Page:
Please use this identifier to cite or link to this item: https://doi.org/10.1212/WNL.0b013e3181ff94c2
DC FieldValue
dc.titleMultifocal motor neuropathy: Association of anti-GM1 IgM antibodies with clinical features
dc.contributor.authorCats, E.A.
dc.contributor.authorJacobs, B.C.
dc.contributor.authorYuki, N.
dc.contributor.authorTio-Gillen, A.P.
dc.contributor.authorPiepers, S.
dc.contributor.authorFranssen, H.
dc.contributor.authorVan Asseldonk, J.-T.
dc.contributor.authorVan Den Berg, L.H.
dc.contributor.authorVan Der Pol, W.-L.
dc.date.accessioned2016-09-06T08:19:16Z
dc.date.available2016-09-06T08:19:16Z
dc.date.issued2010-11-30
dc.identifier.citationCats, E.A., Jacobs, B.C., Yuki, N., Tio-Gillen, A.P., Piepers, S., Franssen, H., Van Asseldonk, J.-T., Van Den Berg, L.H., Van Der Pol, W.-L. (2010-11-30). Multifocal motor neuropathy: Association of anti-GM1 IgM antibodies with clinical features. Neurology 75 (22) : 1961-1967. ScholarBank@NUS Repository. https://doi.org/10.1212/WNL.0b013e3181ff94c2
dc.identifier.issn00283878
dc.identifier.urihttp://scholarbank.nus.edu.sg/handle/10635/126739
dc.description.abstractObjective: To determine the prevalence and specificity of antibodies against single gangliosides and ganglioside complexes in serum from 88 patients with multifocal motor neuropathy (MMN) and to study the association with clinical features. Methods: ELISA was used to detect immunoglobulin (Ig)M, IgG, and IgA antibodies against GM1, GM2, GD1a, GD1b, GM1b, GT1a, GT1b, GQ1b, GalNAc-GD1a, and the glycolipid SGPG; absorption studies were performed to study cross-reactivity. Presence of antibodies against ganglioside complexes consisting of any of combinations of GM1, GM2, GD1a, GD1b, GT1b, and GQ1b was also tested. Results: Anti-GM1 IgM, IgG, and IgA antibodies were detected in serum from 43%, 1%, and 5% of patients with MMN. Anti-GM2 IgM antibodies were detected in 6% and anti-GD1b IgM antibodies in 9% of patients. Patients with MMN with anti-GM1 IgM antibodies had more severe weakness (p < 0.01), more disability (p < 0.01), and more axon loss (p = 0.05) than patients without anti-GM1 IgM antibodies. Anti-GM1 IgM antibody titers correlated with Medical Research Council scores (correlation coefficient = 0.43; p < 0.0001). Anti-GD1b IgM antibody activity was associated with reduced vibration sense (p < 0.01). Absorption studies showed that anti-GD1b and anti-GM2 IgM antibodies cross-reacted with GM1. Antibodies against ganglioside complexes were not detected. Complexes containing GD1a, GD1b, GT1b, or GQ1b with GM1 lowered antibody activity against GM1. Conclusion: Anti-ganglioside IgM antibodies in MMN display limited specificity and are associated with severity and clinical characteristics. Results of this study suggest that anti-GM1 IgM antibodies may play a role in MMN pathogenesis. Copyright © 2010 by AAN Enterprises, Inc.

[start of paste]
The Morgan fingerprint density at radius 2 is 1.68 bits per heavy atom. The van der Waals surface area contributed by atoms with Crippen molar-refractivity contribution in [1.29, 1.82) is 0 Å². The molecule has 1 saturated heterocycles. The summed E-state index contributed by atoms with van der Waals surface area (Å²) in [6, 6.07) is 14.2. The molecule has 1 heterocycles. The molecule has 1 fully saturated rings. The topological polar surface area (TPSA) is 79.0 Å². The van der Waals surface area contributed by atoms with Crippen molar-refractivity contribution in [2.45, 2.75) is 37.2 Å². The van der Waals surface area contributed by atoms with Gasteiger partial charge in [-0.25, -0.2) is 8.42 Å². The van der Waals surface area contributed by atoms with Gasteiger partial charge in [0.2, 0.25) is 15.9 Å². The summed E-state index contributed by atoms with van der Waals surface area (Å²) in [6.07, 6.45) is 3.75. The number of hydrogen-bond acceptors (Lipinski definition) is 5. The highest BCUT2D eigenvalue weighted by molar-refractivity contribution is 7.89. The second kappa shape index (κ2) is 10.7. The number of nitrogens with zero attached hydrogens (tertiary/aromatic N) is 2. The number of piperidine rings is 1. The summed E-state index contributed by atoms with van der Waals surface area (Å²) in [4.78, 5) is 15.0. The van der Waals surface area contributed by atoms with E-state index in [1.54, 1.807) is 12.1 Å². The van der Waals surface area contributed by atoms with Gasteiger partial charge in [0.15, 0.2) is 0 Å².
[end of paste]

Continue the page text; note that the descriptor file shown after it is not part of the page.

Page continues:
dc.description.urihttp://libproxy1.nus.edu.sg/login?url=http://dx.doi.org/10.1212/WNL.0b013e3181ff94c2
dc.sourceScopus
dc.typeArticle
dc.contributor.departmentMICROBIOLOGY
dc.description.doi10.1212/WNL.0b013e3181ff94c2
dc.description.sourcetitleNeurology
dc.description.volume75
dc.description.issue22
dc.description.page1961-1967
dc.description.codenNEURA
dc.identifier.isiut000284685800008
Appears in Collections:Staff Publications

Show simple item record
Files in This Item:
There are no files associated with this item.

SCOPUSTM   
Citations

80
checked on May 24, 2019

WEB OF SCIENCETM
Citations

65
checked on May 24, 2019

Page view(s)

27
checked on May 24, 2019

Google ScholarTM

Check

Altmetric


Items in DSpace are protected by copyright, with all rights reserved, unless otherwise indicated.